Wages: Median (old no gender)
Median hourly wage (in 2012 dollars). Data for 1980 through 2000 are based on surveys in those years but reflect income from the year prior, while data for 2012 represents a 2008-2012 average. Universe includes civilian noninstitutional full-time wage and salary workers ages 25-64. No data is reported for demographic subgroups with insufficient sample sizes. For more information, see the data and methods document. | National Equity Atlas Data & Methods: Technical Documentation
Median hourly wage by race/ethnicity:
Can all workers earn a living wage?
Why it matters
In an equitable region, wages would reflect differences in education, training, experience, and differing pay scales in particular occupations and industries, but would not vary systematically by race (or gender). Racial gaps in wages between those with similar levels of education suggests racial discrimination and bias among employers. Policy and systems changes that ensure equal pay for equal work, fair hiring, and rising wages for low-wage workers will boost incomes, resulting in more of the consumer spending that drives economic growth and job creation.
Grow an equitable economy: Policies to ensure living wages for all
- Raise the floor on low-wage work by increasing the minimum wage or enacting living-wage laws, requiring paid sick days, ending wage theft, strengthening workers’ rights to organize, and ensuring fair scheduling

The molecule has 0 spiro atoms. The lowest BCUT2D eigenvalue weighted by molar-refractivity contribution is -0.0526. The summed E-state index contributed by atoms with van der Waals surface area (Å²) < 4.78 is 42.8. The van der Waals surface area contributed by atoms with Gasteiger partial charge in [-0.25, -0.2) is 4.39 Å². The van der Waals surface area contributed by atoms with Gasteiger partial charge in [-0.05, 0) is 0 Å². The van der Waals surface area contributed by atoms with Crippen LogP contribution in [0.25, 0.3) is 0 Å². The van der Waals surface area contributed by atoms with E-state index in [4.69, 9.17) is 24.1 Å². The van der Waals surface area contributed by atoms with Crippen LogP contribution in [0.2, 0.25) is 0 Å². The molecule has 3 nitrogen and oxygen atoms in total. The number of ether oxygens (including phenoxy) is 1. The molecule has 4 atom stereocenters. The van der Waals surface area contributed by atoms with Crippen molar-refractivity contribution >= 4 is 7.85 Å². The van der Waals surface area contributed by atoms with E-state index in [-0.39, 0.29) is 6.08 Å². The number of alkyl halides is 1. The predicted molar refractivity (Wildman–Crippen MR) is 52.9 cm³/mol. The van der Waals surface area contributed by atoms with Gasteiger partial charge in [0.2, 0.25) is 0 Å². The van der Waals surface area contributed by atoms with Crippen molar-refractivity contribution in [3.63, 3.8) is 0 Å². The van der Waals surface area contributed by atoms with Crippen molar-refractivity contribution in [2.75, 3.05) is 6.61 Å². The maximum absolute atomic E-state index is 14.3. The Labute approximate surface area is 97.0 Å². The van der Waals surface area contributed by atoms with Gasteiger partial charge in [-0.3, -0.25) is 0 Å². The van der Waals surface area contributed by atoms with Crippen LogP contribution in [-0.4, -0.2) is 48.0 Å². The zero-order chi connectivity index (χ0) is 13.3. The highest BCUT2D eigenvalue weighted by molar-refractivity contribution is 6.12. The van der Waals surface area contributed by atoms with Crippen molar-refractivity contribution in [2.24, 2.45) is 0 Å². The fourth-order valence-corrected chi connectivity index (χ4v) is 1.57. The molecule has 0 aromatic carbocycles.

- Target economic development and workforce efforts to grow high-opportunity sectors that provide pathways for people without four-year degrees
- Establish standards to ensure public investments create good jobs and economic opportunity
Austin Uses Business Tax Incentives to Create Good Jobs in Construction
In 2013, Austin, Texas, passed a landmark ordinance that requires companies receiving tax incentives for new development to guarantee fair wages of at least $11 an hour and other protections for construction workers. The ordinance came about after years of organizing by the Workers Defense Project of mostly Latino men in the construction industry, who face some of the most dangerous working conditions in the country. And it is a boost for contractors who already treat their workers well by requiring their competition to do the same. Read more.